Sgt. Tatyana Danylyshyn (bottom left)

Victoria woman named one of best riflemen in the world

A Victoria woman has been named one of the top reservist riflemen in the world at an international competition in Bisley, England.

A Victoria woman has been named one of the top reservist riflemen in the world, after shooting her way to the top at an international competition recently.

Sgt. Tatyana Danylyshyn with the Canadian Scottish Regiment (located in Victoria) earned the title of one of the best reservist riflemen in the world at the annual Bisley commonwealth shooting competition in England last month.

This is Danylyshyn’s third appearance at the competition and after placing second for previous years, she final hit the mark, scoring 1,012 points.

Danylyshyn (a former Sooke resident) was one of 20 Canadians who participated in the competition against more than 700 people from around the world. As part of the competition, she shot in three categories, from as far away as 500 metres in standing, kneeling and prone positions.

The 29-year-old learned to shoot at a young age from her father who was also in the military.

“I think when people get introduced to anything, how you get introduced really frames how you see it and we’d do picnics to the range,” said Danylyshyn. “We’d have sweets and hot chocolate and we’d just sit there and shoot balloons. It made it a really comfortable and enjoyable experience.”

As a teenager, she was a biathlete, but it wasn’t until seven years after she joined the Canadian Scottish Regiment in 2002, that she took up the sport again.

“It trains people to be individuals, you can’t group think your way through a shoot, you have to look at what you’re doing — is this working for me? Is this not working for me? Everyone has different styles and different holds that work for them,” she said.

But last summer, Danylyshyn got into a car accident, where she suffered a concussion. It was her inability to do well in competitions following the incident that reminded her just how much she truly loved the sport.

“For quite a while I thought I wouldn’t be successful shooting again. At my first competition after the crash I did terrible,” she said. “Just coming into it this year, I was really motivated to get back to where I was. I enjoyed it and that was the big change for me. It gave me the chance to appreciate how much I really like this when you think you might not be able to do it again.”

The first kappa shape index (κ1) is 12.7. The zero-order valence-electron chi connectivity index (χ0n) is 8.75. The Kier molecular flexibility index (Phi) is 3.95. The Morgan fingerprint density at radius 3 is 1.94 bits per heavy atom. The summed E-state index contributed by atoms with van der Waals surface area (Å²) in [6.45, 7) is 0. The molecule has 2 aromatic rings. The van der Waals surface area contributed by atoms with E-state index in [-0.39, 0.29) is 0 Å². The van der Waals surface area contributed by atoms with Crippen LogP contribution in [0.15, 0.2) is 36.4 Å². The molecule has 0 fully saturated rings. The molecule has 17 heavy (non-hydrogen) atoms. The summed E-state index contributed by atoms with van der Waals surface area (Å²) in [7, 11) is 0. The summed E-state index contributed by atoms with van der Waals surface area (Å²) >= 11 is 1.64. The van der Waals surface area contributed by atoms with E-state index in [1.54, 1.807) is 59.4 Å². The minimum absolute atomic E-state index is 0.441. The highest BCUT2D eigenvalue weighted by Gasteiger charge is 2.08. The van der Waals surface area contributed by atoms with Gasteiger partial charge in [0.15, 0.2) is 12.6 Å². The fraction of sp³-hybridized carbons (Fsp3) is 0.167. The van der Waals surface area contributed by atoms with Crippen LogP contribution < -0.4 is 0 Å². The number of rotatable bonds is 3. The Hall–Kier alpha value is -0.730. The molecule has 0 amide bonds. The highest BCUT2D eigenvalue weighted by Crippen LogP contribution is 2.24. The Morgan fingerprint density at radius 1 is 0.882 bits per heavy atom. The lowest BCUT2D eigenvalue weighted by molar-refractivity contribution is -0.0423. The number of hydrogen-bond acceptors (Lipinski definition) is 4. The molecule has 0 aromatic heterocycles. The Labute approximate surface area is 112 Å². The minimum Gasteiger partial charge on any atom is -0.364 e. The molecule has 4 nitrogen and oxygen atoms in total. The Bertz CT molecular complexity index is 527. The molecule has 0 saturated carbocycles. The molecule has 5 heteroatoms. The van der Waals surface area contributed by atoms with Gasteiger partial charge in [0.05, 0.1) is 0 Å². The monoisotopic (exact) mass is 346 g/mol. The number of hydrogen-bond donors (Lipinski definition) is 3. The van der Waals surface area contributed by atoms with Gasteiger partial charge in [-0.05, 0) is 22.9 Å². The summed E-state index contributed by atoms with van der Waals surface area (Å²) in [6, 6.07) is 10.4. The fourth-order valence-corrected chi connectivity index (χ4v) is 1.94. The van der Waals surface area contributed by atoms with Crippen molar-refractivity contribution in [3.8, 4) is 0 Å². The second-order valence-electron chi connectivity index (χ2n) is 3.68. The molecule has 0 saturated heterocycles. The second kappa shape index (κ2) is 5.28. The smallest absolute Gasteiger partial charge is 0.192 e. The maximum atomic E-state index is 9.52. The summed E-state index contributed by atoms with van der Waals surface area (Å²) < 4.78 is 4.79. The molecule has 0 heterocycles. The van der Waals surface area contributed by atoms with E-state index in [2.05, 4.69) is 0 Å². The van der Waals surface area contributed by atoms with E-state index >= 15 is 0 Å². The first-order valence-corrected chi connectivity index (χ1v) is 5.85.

Now, most of her shooting practice comes from being in the military, the two weeks of training shooters get in the competition host city and shooting in her off time.

Capt. Randal Evans with the Canadian Scottish Regiment has known Danylyshyn for the past 13 years.

“The reason I think she’s so excellent at it, aside from being very fit, is because she’s able to focus. She can focus on what she’s doing and can cut everything else out and focus on the task at hand,” said Evans, noting that she is one of the few women who have joined and stayed with the infantry.

“She’s a great instructor and she can teach people to shoot. When we get her out on the range to help our guys shoot who are having problems, they always pass.”

During the competition, it’s all about the target.

“At the time you’re competing, it’s really largely focused on just the immediacy of what’s happening . . . if the wind is shifting to the right, you aim into the wind and have to be able to feel the wind on your face. Things that are happening moment to moment,” said Danylyshyn.

After being named of the top riflemen in the world, Danylyshyn said she will continue to shoot competitively. But she will also be taking on a new challenge: starting medical school at the University of British Columbia in the fall.

 

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